"... playing a beautiful game against very poor and/or corrupted opposition.." ...predictible opposition too. Spend, spend, spend, debt. debt. debt. So much for financial planning at national level and Eurozone level. Anyone could see this problem mounting 5 years ago.

"CBs cannot go bankrupt if states allow them to keep their Gold on CBs books." ...are you saying here the Euro price of Gold held by the ECB will always reflect the debt load on the Eurozone?

"..they cannot go bankrupt at least in the convential sense.." So the €1 Trillion the ECB has issued/printed/electro-fabricated, if it implodes the ECB are not bankrupt?

"The ECB has engineered a system whereby the periphery pay back overvalued debt with substantial interest when the most effecient mechanism for the general real economy would be dramatic inflation of the currency." ...that's political think (nonsense). Namely the politicians, drowning in their own debt, print/trash the currency and wreak merry hell with all the citizens and commerce . Society (millions) pay the price for the corrupt and incompetent few (scum) to weasel out of their own incomptence. 

"...the most effecient mechanism ..inflation of the currency." The most efficient mechanism, as per Iceland, is for the many (society) to kick the few scumbags (politicos) out of office and with them goes their obnoxious debt. A short shap haircut of a few scumbags (and their creditors for taking the risk) rather than mortgaging millions in society with the combine harvester of inflation mowing down and creating havoc with the entire country for years to come. No contest, I'd take out the scumbags, politically expedient to do so My Dear Boy 

"Its a transfer union alright - but this benefits the core rather then the periphery.." Yes socialism, indeed Govt, is a transfer system of wealth from the many to the centrally pampered lazy elite few (parasites). The ECB (yet another wilful political monopoly institution) is no different and is behaving as you mention like an asset-stripping parsite. The asset stripping and ponzi will continue as long as the people allow it. So we watch and wait for the economy... when it tanks again big changes will be demanded and 'the House that Trichet built' will be toast. Who gets the ECB's Gold by the way, can i put my name down?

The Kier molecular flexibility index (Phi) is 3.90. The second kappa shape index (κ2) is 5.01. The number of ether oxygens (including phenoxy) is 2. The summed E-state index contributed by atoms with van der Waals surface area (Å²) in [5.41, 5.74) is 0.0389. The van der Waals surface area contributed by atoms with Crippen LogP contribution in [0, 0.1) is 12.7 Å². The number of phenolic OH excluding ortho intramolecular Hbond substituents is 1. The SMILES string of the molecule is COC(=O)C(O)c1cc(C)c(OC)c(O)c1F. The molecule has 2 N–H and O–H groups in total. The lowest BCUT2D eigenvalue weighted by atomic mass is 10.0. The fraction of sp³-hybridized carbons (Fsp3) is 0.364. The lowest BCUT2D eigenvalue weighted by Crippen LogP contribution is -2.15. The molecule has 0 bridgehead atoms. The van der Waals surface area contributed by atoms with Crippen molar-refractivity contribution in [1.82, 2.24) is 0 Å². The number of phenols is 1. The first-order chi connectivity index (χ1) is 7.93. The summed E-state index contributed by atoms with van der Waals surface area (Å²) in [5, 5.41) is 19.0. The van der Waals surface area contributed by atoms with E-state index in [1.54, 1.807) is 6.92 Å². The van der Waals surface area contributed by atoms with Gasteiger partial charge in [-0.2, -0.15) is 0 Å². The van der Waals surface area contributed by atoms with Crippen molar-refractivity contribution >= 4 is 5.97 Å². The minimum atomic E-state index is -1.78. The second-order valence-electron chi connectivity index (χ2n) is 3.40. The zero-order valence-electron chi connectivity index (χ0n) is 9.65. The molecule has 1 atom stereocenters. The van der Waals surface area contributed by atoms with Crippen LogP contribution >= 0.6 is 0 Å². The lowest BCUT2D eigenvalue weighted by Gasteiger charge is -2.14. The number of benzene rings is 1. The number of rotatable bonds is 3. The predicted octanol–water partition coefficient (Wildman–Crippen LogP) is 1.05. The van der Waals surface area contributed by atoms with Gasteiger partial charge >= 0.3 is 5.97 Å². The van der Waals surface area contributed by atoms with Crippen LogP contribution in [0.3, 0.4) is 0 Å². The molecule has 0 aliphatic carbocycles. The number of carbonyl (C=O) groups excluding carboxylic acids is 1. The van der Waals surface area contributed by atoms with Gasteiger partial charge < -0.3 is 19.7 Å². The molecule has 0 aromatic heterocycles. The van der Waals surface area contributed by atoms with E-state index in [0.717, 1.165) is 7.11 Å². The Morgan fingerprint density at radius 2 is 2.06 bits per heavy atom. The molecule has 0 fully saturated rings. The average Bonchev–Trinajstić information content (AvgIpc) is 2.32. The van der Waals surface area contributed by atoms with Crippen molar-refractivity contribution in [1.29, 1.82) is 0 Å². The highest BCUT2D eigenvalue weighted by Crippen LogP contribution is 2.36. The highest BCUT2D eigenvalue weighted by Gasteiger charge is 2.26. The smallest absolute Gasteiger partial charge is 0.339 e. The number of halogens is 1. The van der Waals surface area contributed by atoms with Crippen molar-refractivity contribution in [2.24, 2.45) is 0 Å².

Fri, 07/08/2011 - 04:38 | 1435317 THE DORK OF CORK
THE DORK OF CORK's picture

@Zero

My postion is that private credit creation has already been malinvested - its just a question of who pays.

The leverage is taxable sov money relative to loaned money - they cannot tax much more to maintain the value of the sov money.

Euro cash is more directly tied to Gold rather then the taxable base of each countries sovergin debt.

I believe one of the strategic goals of the euro system is the slow destruction of states so the apparent failure in your and my eyes is success in their eyes.

A synthesis of bankers & princes created the nation state and now the bankers wish to move on and destroy it.

Much of what I say is a observation of reality as I see it rather then a moral argument - I have pretty much harped on and on about how so called risk deposits should vaporise and thus protect at least some value of the paper but that is unlikely to happen now.

Fri, 07/08/2011 - 04:40 | 1435318 THE DORK OF CORK
THE DORK OF CORK's picture

double post

Wed, 07/06/2011 - 07:27 | 1428972 milanitaly
milanitaly's picture

Our ten years bond 5.1% today. We are going to be the real Euro problem.

Wed, 07/06/2011 - 07:30 | 1428976 hugovanderbubble
hugovanderbubble's picture

Milan

Could you post any link to follow in real time or little delay your 10yrs Bond Quote?

 

like this for spanish...

http://www.bloomberg.com/apps/quote?ticker=GSPG10YR:IND

 

Appreciate.

 

Wed, 07/06/2011 - 07:38 | 1428988 hugovanderbubble
hugovanderbubble's picture

Thanks for the backup Quintus,

 

UBI banca wont pass the stress test next friday